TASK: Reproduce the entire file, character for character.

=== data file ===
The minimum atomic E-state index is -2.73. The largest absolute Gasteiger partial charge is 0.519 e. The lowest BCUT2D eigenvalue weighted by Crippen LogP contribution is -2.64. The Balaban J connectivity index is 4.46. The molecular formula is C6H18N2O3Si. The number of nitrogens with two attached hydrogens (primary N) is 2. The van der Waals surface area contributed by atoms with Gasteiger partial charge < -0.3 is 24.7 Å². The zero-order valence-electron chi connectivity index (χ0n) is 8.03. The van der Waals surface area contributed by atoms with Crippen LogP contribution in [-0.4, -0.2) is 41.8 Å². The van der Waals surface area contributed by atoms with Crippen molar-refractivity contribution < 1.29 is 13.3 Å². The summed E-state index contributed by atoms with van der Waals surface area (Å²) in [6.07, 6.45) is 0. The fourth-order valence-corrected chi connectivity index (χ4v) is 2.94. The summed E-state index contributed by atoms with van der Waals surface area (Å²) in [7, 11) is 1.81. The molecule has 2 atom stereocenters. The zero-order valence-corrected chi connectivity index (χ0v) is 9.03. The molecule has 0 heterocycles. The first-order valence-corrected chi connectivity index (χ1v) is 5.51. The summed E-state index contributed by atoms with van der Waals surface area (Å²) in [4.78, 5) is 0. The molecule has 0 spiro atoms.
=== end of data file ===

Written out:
The minimum atomic E-state index is -2.73. The largest absolute Gasteiger partial charge is 0.519 e. The lowest BCUT2D eigenvalue weighted by Crippen LogP contribution is -2.64. The Balaban J connectivity index is 4.46. The molecular formula is C6H18N2O3Si. The number of nitrogens with two attached hydrogens (primary N) is 2. The van der Waals surface area contributed by atoms with Gasteiger partial charge < -0.3 is 24.7 Å². The zero-order valence-electron chi connectivity index (χ0n) is 8.03. The van der Waals surface area contributed by atoms with Crippen LogP contribution in [-0.4, -0.2) is 41.8 Å². The van der Waals surface area contributed by atoms with Crippen molar-refractivity contribution < 1.29 is 13.3 Å². The summed E-state index contributed by atoms with van der Waals surface area (Å²) in [6.07, 6.45) is 0. The fourth-order valence-corrected chi connectivity index (χ4v) is 2.94. The summed E-state index contributed by atoms with van der Waals surface area (Å²) in [7, 11) is 1.81. The molecule has 2 atom stereocenters. The zero-order valence-corrected chi connectivity index (χ0v) is 9.03. The molecule has 0 heterocycles. The first-order valence-corrected chi connectivity index (χ1v) is 5.51. The summed E-state index contributed by atoms with van der Waals surface area (Å²) in [4.78, 5) is 0. The molecule has 0 spiro atoms.